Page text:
In Lessons in Transparency — Part 1 you learned how confronting a CEO on behaviors that caused his people to lose trust, confidence and respect for him grabbed his attention and had much more impact than prior 360 reviews. Once key people can get their shared but unspoken frustrations off their chest, once they can feel the relief when a CEO takes these seriously but not personally, and once they can feel safe when he takes responsibility for his shortcomings instead of retaliating, the entire group collectively exhales and people open their minds. What can a CEO do when given a second chance by his people to be the leader they and he wants himself to be?
Committing to being better at listening, delegating, and consensus building amounts to no more than empty words unless this can be pared down to specific, observable behaviors. Without this important and critical step, the gap between your self-evaluation of your progress versus that of your stakeholders is large enough to encourage your company’s culture to disintegrate.
Marshall Goldsmith , another contributor to Fast Company, and one of the world’s preeminent executive coaches, has written about the need to have input from stakeholders (superiors, peers, subordinates inside your company and clients, customers and vendors from outside) be distilled into observable behaviors that can be measured. This is so both the leader being coached and his stakeholders can agree when success has been reached. Chris Coffey and Frank Wagner are the key architects in turning Goldsmith’s ideas into an airtight, bullet proof and simple but not easy process for already successful people to become even more successful by improving their non-technical skills. Because let’s face it, in a ‘Flat World’ (to quote Tom Friedman ), anything technical is not just a commodity, but can potentially be outsourced.
As Coffey says, “This is not for the faint of heart. To succeed at long term positive and measurable behavioral change requires a level of courage and discipline that even few high performers possess. It is aimed at high performers because they are used to having the bar continually raised on them and then meeting or beating those targets. Mediocre performers are almost never up to such a challenge.” The amount of courage and discipline to succeed at such change is up there with stopping drinking, smoking, losing weight and staying on the wagon. As with those self-defeating habits, the proof is in the doing. As Yoda said in Star Wars, “There is no trying, only doing.”
Coffey and Wagner are masters at taking words such as communication, collaboration and delegation, and distilling them into actionable, observable and measurable behaviors. Rather than merely saying you’re going to collaborate or delegate better, use the chart below (as provided by Coffey with other resources available at his site and track it.
For instance, under “delegating,” look at the days of the week and check off each day you:
- Told someone what you needed them to do, when you needed them to do it, and why it was important to a current strategy (the third part helps distinguish treating someone as a respected and valued part of a team instead of a mere impersonal function.)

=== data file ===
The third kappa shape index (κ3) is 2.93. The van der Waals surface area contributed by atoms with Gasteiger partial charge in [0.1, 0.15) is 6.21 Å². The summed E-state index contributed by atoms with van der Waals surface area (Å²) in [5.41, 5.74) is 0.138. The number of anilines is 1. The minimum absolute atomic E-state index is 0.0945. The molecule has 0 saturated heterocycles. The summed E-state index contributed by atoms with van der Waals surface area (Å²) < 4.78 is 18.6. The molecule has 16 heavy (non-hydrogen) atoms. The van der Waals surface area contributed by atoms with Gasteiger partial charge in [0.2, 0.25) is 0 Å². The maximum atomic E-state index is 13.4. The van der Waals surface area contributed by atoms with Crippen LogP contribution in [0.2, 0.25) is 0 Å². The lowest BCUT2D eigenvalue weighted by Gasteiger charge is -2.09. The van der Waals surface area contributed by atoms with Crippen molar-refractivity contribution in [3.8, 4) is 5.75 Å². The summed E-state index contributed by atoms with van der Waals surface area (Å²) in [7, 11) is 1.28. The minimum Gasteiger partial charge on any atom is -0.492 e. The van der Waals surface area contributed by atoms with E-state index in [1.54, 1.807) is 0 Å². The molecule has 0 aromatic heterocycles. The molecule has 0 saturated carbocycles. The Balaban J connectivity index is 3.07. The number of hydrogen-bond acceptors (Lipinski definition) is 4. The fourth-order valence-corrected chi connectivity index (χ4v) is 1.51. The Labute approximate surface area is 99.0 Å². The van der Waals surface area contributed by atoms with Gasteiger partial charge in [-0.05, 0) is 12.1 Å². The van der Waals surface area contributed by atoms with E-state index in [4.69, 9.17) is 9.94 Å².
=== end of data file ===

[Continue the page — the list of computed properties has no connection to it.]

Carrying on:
- Asked them to verbally tell you what you asked them to do, by when and why (to both deepen their commitment and reveal whether they heard and understood you)
- Asked them what they might need to stop doing to get it done (to see if you have to intervene with one of their other “bosses” and free up that person’s time)
At the end of the week place a check in “Exceed” if you perform these steps every time you delegate something; place a check in “Satisfied” of you perform them at least once daily but not consistently to the same people (you’re performing the behavior daily, but not yet across the board); place a check in “Below” when you do the steps 3 or fewer times a week and do not perform all three parts of the delegation behavior.
You will find another example of specific, observable behavior on the chart below regarding “collaborating.”
|Delegating||Tell person what, when
and why delegating
|Ask them to tell you
what you said to them
to make certain they
heard it correctly
|Ask about their other
responsibilities to help
them free up enough
time to do what you
ask them to do.
|Collaborating||Defer to someone else’s
|Consciously think “do I
need to say this” before
|Consciously choose not
As with the other bad habits listed previously, try as they might, high performers still fall “off the wagon” in non-technical behaviors they are trying to improve. Coffey smiles as he relates this as one of his favorite moments in coaching. Rather than trying to convince or hard sell his clients on recommitting themselves, or enabling them with too much, “let them off the hook,” understanding, he instead says, “I think you’re right about stopping our work, because my gut told me when we first started that you had neither the courage nor the discipline to be successful at it. And I wanted to thank you for helping me to trust my gut so that in the future I don’t make the same mistake again and agree to coach someone like you.”
What happens? Most of the time these high performers are so offended that they demand a second chance. Coffey reluctantly gives it to them, but he explains with a smile, “They’re on probation.”